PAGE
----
Persimmons are mystery for some people. Growing up eating the Hachiya variety (only to learn that’s what it is called in English, last year) I discovered the Fuyu variety rather late. This variety can be eaten before it has to get very soft, ripe, so it makes it easy to store. If you have access to astringent hachiyas, try putting them in a brown bag with an apple, and will get ripe in no time. The same trick can be used to ripen kiwis—which we successfuly applied this summer after picking the kiwis at my parents’ house.
The dried persimmons are a new addition to my “persimmon discoveries” as well. It started with a colleague of mine to tell me about a family owning an orchard just a few miles away from where I live. Once I was there, to buy some in season produce, I saw some orange mini-globes hanging from string on a nice wooden structure. Chatting with the owner, he told me that they are drying persimmons. Interesting idea. Well, this was 2 or 3 years ago. Finally, last time I was there, to buy the fresh persimmons, I bought a small pack of dried ones to try out. The result: heavenly.Â Kind of resembles dates.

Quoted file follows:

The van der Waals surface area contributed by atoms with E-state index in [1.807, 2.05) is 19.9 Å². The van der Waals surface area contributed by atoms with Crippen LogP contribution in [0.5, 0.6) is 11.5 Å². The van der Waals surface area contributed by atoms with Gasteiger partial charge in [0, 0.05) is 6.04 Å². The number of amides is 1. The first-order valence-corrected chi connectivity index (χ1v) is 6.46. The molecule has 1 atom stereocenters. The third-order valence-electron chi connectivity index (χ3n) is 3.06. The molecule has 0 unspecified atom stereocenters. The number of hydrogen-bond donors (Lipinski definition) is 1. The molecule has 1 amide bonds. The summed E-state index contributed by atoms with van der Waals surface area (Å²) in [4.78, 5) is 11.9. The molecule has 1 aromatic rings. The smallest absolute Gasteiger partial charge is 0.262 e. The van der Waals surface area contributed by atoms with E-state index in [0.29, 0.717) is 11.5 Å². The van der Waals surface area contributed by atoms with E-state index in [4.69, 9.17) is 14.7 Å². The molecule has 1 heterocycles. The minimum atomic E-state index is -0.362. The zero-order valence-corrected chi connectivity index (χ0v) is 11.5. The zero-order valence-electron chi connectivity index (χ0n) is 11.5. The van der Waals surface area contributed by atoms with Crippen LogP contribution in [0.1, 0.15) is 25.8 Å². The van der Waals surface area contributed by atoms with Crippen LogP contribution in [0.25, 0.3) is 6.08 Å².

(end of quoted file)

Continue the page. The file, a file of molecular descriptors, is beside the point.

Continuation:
Btw, I also learned that hoshi gaki is the proper name for these jewels in Japanese.
Check out the drying process and how much it is involved.Â What is amazing is that they start with unripe persimmon—which is very astringent (you should not even try eating!) and end up with such a sweet product.Â At the end of the article, they list growers who’s ship far away, if you decide it is something you should taste at least once. I suggest you do.